Deed of Trust

Deed of Trust

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Suppose you have decided to sell your condo and handle the financing yourself. Since you are both the lender and financier, you will need another party to hold the deed to the property until the borrower pays the loan in full. For this type of arrangement, you would need a Deed of Trust. 

Think of the Deed of Trust as an alternative to a mortgage company. Whether you are the seller/lender or the buyer/borrower,  you are assured that the property deed is secured with this legally binding document.

Frequently Asked Questions

 

With 360 Legal Forms, it will take you only a few minutes to create your customized Deed of Trust. You’ll be guided through each part of the document, and once complete, your Deed of Trust will be available for immediate download as either pdf or word document from your secure online account.  

The following information is required for the Deed of Trust:

  • Borrower details: The name and contact information for the person or company leasing a property.

  • Lender details: The name and contact information for the person lending funds to the borrower to purchase a property. 

  • Trustee details: Name and contact information for the person holding title in a trust for the lender. 

  • Property address and description: Include the address of the property in question, including a legal description, and scope of the purchase.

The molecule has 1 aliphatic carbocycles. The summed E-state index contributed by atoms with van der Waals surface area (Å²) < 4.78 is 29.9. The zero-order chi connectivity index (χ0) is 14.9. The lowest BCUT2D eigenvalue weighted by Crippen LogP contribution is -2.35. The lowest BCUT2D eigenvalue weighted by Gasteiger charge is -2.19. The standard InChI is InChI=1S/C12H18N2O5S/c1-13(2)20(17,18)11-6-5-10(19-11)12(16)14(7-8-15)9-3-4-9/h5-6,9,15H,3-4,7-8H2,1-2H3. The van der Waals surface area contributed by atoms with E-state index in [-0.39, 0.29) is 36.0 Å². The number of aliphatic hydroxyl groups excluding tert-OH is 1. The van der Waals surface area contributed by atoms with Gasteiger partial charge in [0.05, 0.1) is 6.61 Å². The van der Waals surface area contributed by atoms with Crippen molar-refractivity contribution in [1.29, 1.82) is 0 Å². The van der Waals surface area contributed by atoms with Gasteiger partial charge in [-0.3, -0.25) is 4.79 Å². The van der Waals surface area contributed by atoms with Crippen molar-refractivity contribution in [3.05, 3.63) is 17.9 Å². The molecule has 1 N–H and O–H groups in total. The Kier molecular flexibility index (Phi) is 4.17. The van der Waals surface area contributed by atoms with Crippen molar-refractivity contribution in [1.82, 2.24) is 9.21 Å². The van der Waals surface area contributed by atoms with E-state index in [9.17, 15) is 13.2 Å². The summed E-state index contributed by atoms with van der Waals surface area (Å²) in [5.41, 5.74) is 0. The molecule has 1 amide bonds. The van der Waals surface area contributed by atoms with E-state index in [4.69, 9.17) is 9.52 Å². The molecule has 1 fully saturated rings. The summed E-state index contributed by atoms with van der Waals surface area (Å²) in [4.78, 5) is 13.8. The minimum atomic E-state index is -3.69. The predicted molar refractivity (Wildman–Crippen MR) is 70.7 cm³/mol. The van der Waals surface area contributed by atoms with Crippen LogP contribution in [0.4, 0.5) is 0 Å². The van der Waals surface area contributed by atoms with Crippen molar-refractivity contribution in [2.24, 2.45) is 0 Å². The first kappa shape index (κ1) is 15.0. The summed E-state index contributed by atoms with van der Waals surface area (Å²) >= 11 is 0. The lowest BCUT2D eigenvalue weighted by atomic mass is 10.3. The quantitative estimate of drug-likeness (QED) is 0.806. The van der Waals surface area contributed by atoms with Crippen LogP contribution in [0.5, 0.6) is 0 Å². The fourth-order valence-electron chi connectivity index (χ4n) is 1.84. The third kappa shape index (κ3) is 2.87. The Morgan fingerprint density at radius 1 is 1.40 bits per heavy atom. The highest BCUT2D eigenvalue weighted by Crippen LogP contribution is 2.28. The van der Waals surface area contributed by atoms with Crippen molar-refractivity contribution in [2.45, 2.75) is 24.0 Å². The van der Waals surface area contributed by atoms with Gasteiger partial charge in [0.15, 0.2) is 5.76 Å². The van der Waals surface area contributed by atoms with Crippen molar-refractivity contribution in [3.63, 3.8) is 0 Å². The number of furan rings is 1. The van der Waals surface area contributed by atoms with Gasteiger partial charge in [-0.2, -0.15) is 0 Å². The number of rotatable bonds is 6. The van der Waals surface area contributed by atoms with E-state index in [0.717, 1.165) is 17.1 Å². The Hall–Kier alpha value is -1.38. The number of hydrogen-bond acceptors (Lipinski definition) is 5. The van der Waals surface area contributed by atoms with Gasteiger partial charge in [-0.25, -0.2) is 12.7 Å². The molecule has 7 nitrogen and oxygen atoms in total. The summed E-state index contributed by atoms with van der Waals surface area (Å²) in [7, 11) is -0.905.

• Principal amount: You’ll need to include the amount of money being borrowed, including interest. 

  • Purchase terms: You’ll answer questions about the title, and loan agreement or note. 

  • Provisions: This section will clarify if any special provisions apply to the transaction, including prepayments, warranties, mortgage insurance, and occupancy. 

  • Event of default: Specify what actions constitute a default, and what happens in those events. 

 

If you’re working with a private lender to secure a loan to purchase property, you might need a deed of trust. This document will make the lender feel secure in the investment.

Although seemingly the same type of document, the main difference between the deed or trust and the mortgage agreement centers around the number of parties involved - a mortgage agreement is between a lender and a borrower while the deed of trust adds a third party (the trustee) to the mix. 

Another key difference between the two documents is the included clause in the deed of trust that allows the lender to foreclose on the “mortgage” in the event that the borrower defaults without going through the court. 

 

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A deed of trust is a legally binding contract between a borrower, lender, and trustee. It specifies that a property will be purchased with funds from a lender, to the borrower, and the trustee will hold the title for the lender until the loan is paid in full.

In order for the document to be legally enforceable, the deed of trust must be signed in the presence of a notary.

Please Note: The use of a notary ensures that no one challenges any signatures later and is a secure way to firmly establish the effectiveness of your document.

 

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Applicable to all 50 states
Applicable to all 50 states

Our documents are vetted by lawyers and are applicable to all 50 states.